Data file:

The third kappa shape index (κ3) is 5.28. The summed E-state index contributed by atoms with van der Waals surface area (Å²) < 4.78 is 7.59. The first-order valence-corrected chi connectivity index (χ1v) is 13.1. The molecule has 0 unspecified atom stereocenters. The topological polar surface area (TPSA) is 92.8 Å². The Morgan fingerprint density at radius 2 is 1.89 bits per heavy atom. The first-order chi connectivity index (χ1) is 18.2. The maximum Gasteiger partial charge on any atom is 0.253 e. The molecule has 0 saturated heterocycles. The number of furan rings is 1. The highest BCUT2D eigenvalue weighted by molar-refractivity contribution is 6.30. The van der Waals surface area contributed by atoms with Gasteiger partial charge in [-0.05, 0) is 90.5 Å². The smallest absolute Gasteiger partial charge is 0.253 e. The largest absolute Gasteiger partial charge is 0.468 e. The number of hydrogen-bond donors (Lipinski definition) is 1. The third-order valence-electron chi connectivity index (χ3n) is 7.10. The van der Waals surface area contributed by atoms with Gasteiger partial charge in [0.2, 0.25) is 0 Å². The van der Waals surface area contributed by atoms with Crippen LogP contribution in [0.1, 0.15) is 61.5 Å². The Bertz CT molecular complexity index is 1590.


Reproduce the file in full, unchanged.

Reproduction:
The third kappa shape index (κ3) is 5.28. The summed E-state index contributed by atoms with van der Waals surface area (Å²) < 4.78 is 7.59. The first-order valence-corrected chi connectivity index (χ1v) is 13.1. The molecule has 0 unspecified atom stereocenters. The topological polar surface area (TPSA) is 92.8 Å². The Morgan fingerprint density at radius 2 is 1.89 bits per heavy atom. The first-order chi connectivity index (χ1) is 18.2. The maximum Gasteiger partial charge on any atom is 0.253 e. The molecule has 0 saturated heterocycles. The number of furan rings is 1. The highest BCUT2D eigenvalue weighted by molar-refractivity contribution is 6.30. The van der Waals surface area contributed by atoms with Gasteiger partial charge in [-0.05, 0) is 90.5 Å². The smallest absolute Gasteiger partial charge is 0.253 e. The largest absolute Gasteiger partial charge is 0.468 e. The number of hydrogen-bond donors (Lipinski definition) is 1. The third-order valence-electron chi connectivity index (χ3n) is 7.10. The van der Waals surface area contributed by atoms with Gasteiger partial charge in [0.2, 0.25) is 0 Å². The van der Waals surface area contributed by atoms with Crippen LogP contribution in [0.1, 0.15) is 61.5 Å². The Bertz CT molecular complexity index is 1590.